The ongoing confrontation inside Syriza and Greek society over the capacity for, and feasibility of, compromise (usually without a distinction being drawn between the two) is not a conflict between “realists” who desire it and “hardliners,” “maximalists,” or “ideologues” who reject and it and work for a “break.”

Discussing in these terms can only lead to a trap, that of a kind of politics subordinated to abstract moral norms, turning thus to mere moralizing. This conception reproduces the predominant discourse, “naturalizing” politics by assimilating it to the management of an order which by its nature cannot be transcended.

To put it somewhat differently: it is precisely because “compromise” under present conditions is in practical terms impossible, that its compulsive evocation obscures the actual issues, depoliticizing and presenting them as a clash of ethical preferences: “realists” vs. “hardliners,” “pragmatists” vs. “utopians,” and so on.

What is actually reflected in the current discursive struggle is that “honorable compromise” is not possible because the prerequisites for it do exist. The stronger party, the European Union, is not interested in compromise but only in administering humiliation, which by definition entails dishonor.

The unfeasibility of compromise is of course related to the asymmetry in the balance of forces, which makes compromise in a sense optional and so, from the viewpoint of the stronger party, unnecessary. But it does not boil down only to that.

During the only period in history when capitalism, in the countries of the “world center,” functioned on the basis of a class compromise — such as the decades immediately following the Second World War — an essential role was played by the fact that a sector of the Western bourgeoisie had participated in the antifascist war and had in that context found itself, for a brief but decisive moment, on the same side with the organized forces of the subaltern classes.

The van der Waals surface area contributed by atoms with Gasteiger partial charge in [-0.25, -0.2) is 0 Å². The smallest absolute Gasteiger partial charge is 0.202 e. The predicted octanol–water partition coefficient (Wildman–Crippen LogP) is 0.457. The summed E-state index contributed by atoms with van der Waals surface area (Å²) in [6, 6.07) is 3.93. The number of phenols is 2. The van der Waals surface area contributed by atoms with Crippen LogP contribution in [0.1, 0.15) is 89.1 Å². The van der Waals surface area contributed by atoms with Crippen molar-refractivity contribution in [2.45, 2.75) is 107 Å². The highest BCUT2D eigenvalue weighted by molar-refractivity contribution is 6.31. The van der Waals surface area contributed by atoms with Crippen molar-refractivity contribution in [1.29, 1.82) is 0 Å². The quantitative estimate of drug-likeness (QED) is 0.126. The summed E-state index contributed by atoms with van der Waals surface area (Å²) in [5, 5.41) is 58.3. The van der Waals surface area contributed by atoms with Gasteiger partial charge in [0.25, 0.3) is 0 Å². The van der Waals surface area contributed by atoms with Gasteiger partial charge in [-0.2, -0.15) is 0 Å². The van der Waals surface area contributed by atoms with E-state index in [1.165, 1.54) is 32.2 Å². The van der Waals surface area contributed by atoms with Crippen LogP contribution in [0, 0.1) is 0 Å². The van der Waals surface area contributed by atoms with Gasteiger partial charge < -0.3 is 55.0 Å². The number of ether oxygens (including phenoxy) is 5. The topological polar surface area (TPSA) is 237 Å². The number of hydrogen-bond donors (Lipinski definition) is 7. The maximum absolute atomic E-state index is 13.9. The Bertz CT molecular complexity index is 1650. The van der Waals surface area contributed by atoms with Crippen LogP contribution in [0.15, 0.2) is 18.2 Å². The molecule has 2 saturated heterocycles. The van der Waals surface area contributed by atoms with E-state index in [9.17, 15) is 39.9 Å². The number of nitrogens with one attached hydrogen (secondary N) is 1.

This minimal, but by no means negligible, common terrain persisted even through the first phases of the Cold War, at least in Europe. Greece underwent an analogous experience during the struggle against the military dictatorship (1967–74), which prepared the ground for the political compromise that followed its fall and put a definitive end to the repressive regime in place since the end of the civil war (1949).

The neoliberal counterrevolution which, as aptly emphasized by both Naomi Klein and David Harvey, had its beginnings with Pinochet’s tanks putting an end to the Popular Unity experiment in Chile, scattered all the above to the four winds.

The balance of forces that had sustained the postwar class compromise was crushingly overturned to the advantage of capital. The shared references to the values of the antifascist struggle, fundamentally important in the creation and legitimation of the postwar social state, evaporated. They were replaced by reheated Cold War anticommunism, in the guise of “anti-totalitarianism,” mixed with exaltation of the values of the market, of profit, and of “free competition.”

The bourgeois world and the established order in Europe is no longer represented by the likes of De Gaulle, Macmillan, or Jean Monnet but by Merkel, Dijsselbloem, and Draghi.

The shock therapy applied to Greece over the past five years is nothing more than a radical (by the standards of a Western European country) version of this same neoliberal counterrevolution. Those who embody it, inside and outside the country, are executors of an operation of plundering and naked subjection. They are at once violent and vulgar, the antithesis of the type that would seek compromise. In those conditions only the action of the oppressed can open up a perspective of political, social, and ethical regeneration.

This presupposes a decisive reemergence of what Gramsci, quoting the French Marxist Georges Sorel, called the “spirit of cleavage” of the subaltern classes, their ability to break the ideological and ethical hegemony of the dominant groups, to uncover the latent antagonism in social relations and put forward their own world view and their own “ethical reform.”

Only the cleavage is, in the here and now, “honorable” — precisely because it is the vehicle for a break that is both the prerequisite for and the harbinger of the radically new, uniting politics and ethics in the struggle for popular emancipation.